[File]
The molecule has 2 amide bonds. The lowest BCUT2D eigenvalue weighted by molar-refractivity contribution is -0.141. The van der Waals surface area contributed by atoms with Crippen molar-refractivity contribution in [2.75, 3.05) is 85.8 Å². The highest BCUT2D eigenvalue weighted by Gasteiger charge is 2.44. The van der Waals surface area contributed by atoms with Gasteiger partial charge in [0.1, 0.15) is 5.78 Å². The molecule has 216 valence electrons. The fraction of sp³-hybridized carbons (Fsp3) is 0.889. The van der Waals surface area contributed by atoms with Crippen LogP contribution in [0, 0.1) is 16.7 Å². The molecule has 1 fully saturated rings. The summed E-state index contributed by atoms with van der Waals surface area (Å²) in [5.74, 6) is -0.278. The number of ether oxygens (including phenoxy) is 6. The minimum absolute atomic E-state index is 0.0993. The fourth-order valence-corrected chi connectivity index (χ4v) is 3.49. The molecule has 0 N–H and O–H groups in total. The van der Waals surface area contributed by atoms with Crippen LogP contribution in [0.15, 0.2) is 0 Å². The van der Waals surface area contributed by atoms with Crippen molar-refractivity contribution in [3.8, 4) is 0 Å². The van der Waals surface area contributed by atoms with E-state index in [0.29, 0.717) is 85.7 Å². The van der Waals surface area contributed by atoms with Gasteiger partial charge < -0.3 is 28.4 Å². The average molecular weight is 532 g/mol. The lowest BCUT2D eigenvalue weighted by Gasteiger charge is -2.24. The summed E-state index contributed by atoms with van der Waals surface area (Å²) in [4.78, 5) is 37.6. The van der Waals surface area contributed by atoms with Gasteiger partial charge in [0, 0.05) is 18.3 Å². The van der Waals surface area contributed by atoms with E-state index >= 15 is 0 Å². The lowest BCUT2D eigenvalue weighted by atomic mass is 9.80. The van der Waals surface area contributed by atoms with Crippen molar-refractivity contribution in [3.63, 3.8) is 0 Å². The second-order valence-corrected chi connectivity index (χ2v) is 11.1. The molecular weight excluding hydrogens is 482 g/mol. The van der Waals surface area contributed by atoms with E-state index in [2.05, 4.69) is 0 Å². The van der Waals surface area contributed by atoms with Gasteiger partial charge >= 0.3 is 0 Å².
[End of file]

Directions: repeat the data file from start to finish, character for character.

The molecule has 2 amide bonds. The lowest BCUT2D eigenvalue weighted by molar-refractivity contribution is -0.141. The van der Waals surface area contributed by atoms with Crippen molar-refractivity contribution in [2.75, 3.05) is 85.8 Å². The highest BCUT2D eigenvalue weighted by Gasteiger charge is 2.44. The van der Waals surface area contributed by atoms with Gasteiger partial charge in [0.1, 0.15) is 5.78 Å². The molecule has 216 valence electrons. The fraction of sp³-hybridized carbons (Fsp3) is 0.889. The van der Waals surface area contributed by atoms with Crippen LogP contribution in [0, 0.1) is 16.7 Å². The molecule has 1 fully saturated rings. The summed E-state index contributed by atoms with van der Waals surface area (Å²) in [5.74, 6) is -0.278. The number of ether oxygens (including phenoxy) is 6. The minimum absolute atomic E-state index is 0.0993. The fourth-order valence-corrected chi connectivity index (χ4v) is 3.49. The molecule has 0 N–H and O–H groups in total. The van der Waals surface area contributed by atoms with Crippen LogP contribution in [0.15, 0.2) is 0 Å². The van der Waals surface area contributed by atoms with Crippen molar-refractivity contribution in [3.8, 4) is 0 Å². The van der Waals surface area contributed by atoms with E-state index in [0.29, 0.717) is 85.7 Å². The van der Waals surface area contributed by atoms with Gasteiger partial charge < -0.3 is 28.4 Å². The average molecular weight is 532 g/mol. The lowest BCUT2D eigenvalue weighted by Gasteiger charge is -2.24. The summed E-state index contributed by atoms with van der Waals surface area (Å²) in [4.78, 5) is 37.6. The van der Waals surface area contributed by atoms with Gasteiger partial charge in [0, 0.05) is 18.3 Å². The van der Waals surface area contributed by atoms with E-state index >= 15 is 0 Å². The lowest BCUT2D eigenvalue weighted by atomic mass is 9.80. The van der Waals surface area contributed by atoms with Crippen molar-refractivity contribution in [3.63, 3.8) is 0 Å². The second-order valence-corrected chi connectivity index (χ2v) is 11.1. The molecular weight excluding hydrogens is 482 g/mol. The van der Waals surface area contributed by atoms with E-state index in [2.05, 4.69) is 0 Å². The van der Waals surface area contributed by atoms with Gasteiger partial charge >= 0.3 is 0 Å².